Staffing is another significant expense you should prepare for as the average salary of a pharmacist is $128,710, according to the U.S. Bureau of Labor Statistics. You’ll also have to cover the costs of pharmacy technicians, which earn an average of $35,100 per year.
How to Use Pharmacy Loans?
There are many uses for pharmacy loans including:
- Inventory: Since inventory will likely be your largest expense and you’ll need to replenish it on a regular basis, a pharmacy loan can come in handy. Ideally, you’d use the funds to buy your products in bulk and save as much as possible.
- Remodel Your Pharmacy: One way to stand out among big-name pharmacy chains is to modernize your pharmacy. You can use your loan proceeds to buy iPads, televisions, comfortable furniture, and new lighting.
- Working Capital: Working capital refers to ongoing, day-to-day costs like payroll, utilities, insurance, and taxes. A pharmacy loan may help you cover them, especially when you’re short on cash flow.
- Hire More Staff: When you first start your venture, you may be the only pharmacist. However, once you expand, you might want to hire additional pharmacists and support staff to make your life easier. A pharmacy loan can allow you to do so.
- Invest in New Technology: By using the latest and greatest technology, you can provide excellent service and remain competitive. You can use a loan to upgrade outdated tools and systems.
How to Qualify for Pharmacy Loans?
To increase your chances of getting approved for a pharmacy loan.
- Start the Process Early: Since the approval and funding process can take weeks or even months, get started as soon as possible. Don’t wait until the exact moment you need money to shop around, compare offers, and fill out applications.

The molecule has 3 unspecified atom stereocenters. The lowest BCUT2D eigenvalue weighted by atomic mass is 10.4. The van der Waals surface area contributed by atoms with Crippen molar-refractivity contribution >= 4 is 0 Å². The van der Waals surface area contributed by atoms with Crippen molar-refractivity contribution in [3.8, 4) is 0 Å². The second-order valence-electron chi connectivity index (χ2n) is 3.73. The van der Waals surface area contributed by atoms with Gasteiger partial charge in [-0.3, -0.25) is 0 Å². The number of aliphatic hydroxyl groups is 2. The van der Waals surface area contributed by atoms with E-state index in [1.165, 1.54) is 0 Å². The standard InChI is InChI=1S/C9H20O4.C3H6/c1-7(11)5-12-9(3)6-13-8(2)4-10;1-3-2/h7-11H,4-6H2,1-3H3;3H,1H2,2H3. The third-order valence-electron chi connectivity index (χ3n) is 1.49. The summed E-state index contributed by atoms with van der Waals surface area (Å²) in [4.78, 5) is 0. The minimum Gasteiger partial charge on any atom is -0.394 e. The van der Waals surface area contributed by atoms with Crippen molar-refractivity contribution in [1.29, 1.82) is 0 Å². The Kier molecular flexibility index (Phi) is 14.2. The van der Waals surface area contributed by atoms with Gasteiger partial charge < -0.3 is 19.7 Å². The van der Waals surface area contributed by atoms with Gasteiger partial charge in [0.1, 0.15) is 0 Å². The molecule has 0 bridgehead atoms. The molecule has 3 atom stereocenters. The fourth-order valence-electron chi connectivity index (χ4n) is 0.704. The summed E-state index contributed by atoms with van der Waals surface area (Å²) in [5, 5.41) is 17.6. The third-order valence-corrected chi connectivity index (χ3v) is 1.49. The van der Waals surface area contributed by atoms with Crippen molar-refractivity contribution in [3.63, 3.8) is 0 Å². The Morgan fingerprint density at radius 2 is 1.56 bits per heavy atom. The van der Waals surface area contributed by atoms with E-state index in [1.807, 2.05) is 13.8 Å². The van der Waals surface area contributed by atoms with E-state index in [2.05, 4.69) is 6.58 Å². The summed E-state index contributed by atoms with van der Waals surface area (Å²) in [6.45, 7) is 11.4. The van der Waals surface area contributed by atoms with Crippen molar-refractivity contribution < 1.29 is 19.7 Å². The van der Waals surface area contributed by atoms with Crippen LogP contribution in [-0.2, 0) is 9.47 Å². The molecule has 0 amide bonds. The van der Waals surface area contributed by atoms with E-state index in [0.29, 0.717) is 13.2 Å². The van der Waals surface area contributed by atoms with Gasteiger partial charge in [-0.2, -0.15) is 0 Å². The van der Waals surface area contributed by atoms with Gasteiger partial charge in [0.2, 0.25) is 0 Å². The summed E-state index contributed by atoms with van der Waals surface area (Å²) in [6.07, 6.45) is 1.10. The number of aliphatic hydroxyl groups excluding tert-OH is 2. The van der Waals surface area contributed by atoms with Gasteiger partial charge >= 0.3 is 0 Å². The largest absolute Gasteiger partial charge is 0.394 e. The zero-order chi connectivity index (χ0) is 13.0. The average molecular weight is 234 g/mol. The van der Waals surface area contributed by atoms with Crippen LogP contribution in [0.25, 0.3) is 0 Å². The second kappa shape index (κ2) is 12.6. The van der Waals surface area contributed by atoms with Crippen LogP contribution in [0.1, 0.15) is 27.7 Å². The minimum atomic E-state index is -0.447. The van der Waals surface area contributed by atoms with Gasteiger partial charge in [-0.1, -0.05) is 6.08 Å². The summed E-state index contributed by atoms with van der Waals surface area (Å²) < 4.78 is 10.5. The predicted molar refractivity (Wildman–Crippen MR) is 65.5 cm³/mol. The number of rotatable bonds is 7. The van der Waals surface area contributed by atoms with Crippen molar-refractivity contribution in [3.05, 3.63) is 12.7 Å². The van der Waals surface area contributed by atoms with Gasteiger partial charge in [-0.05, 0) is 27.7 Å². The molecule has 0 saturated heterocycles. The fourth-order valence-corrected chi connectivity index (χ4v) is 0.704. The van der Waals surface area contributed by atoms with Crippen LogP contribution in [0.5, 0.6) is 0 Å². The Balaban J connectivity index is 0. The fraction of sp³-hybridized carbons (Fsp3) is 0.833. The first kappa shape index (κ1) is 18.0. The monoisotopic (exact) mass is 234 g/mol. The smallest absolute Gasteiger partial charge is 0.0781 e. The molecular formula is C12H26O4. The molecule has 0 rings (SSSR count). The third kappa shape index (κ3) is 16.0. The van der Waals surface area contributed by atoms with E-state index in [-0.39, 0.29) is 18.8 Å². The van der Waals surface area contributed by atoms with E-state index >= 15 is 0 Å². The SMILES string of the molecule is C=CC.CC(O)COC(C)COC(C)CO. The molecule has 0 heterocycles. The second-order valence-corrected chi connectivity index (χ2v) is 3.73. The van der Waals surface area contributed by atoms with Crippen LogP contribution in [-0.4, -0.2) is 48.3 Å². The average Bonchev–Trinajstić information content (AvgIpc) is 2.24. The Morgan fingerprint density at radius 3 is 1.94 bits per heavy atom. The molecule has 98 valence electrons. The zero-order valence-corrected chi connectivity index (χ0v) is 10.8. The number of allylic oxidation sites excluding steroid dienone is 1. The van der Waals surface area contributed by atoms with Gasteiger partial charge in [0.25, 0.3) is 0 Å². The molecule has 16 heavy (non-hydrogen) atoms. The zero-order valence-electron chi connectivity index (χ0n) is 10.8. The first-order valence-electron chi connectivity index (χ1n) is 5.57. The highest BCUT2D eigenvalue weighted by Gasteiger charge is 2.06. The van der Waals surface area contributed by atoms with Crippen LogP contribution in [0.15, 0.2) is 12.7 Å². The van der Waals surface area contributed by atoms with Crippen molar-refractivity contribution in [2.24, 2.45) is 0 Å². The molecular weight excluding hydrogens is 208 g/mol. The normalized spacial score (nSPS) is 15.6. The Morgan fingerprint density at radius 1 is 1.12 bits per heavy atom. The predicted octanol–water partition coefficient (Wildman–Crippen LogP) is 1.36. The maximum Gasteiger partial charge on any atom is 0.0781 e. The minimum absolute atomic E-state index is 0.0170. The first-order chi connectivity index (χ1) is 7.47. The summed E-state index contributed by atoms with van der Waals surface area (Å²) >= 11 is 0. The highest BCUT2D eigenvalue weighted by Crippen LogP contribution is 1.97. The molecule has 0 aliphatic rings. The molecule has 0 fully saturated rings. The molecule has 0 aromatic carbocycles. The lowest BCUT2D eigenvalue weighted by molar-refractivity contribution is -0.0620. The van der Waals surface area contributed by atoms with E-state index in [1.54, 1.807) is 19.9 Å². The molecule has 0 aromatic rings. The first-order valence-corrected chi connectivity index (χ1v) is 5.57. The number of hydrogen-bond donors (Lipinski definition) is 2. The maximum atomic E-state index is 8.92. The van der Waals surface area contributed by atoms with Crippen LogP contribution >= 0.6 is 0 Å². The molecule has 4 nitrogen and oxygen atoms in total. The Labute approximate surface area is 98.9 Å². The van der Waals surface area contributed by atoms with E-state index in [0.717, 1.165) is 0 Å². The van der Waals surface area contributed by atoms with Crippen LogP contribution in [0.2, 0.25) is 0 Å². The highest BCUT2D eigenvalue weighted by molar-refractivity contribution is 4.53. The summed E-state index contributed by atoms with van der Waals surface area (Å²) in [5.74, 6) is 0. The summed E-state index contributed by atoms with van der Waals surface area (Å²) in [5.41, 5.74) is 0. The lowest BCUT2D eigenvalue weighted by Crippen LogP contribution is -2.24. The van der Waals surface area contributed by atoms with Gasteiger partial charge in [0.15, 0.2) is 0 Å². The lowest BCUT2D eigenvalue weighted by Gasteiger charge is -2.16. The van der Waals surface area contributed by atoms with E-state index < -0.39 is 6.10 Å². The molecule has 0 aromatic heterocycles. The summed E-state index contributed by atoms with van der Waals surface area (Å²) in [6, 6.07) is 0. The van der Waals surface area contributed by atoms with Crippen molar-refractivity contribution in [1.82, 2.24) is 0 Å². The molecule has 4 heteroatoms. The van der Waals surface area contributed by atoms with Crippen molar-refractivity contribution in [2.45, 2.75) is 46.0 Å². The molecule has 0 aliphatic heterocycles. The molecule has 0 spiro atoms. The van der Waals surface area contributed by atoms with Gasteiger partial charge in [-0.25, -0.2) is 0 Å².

- Check Your Credit: No matter what type of loans you apply for, your credit will likely be considered. While some lenders have rigorous credit requirements, others are more lenient. Regardless, it’s a good idea to review your credit reports, dispute any inaccuracies, and work to improve your credit score.
- Develop a Sound Business Plan: A business plan can educate lenders about the goals you have with your pharmacy as well as how you intend to use the loan proceeds. Make sure it's professional, polished, and free of grammar and spelling mistakes.
- Look for Secured Loans: If you don’t have the best credit and find it difficult to get approved for unsecured loans, you might want to consider secured business loans that require you to secure collateral, like your property or equipment. Keep in mind that if you default on your payments, the lender may seize your collateral.
While running a pharmacy is expensive, it can also be very lucrative and rewarding. Fortunately, pharmacy loans can help you obtain the capital you need to launch and grow your business. Just make sure you only borrow what you need and repay your loans on time, every time.
*The required FICO score may be higher based on your relationship with American Express, credit history, and other factors.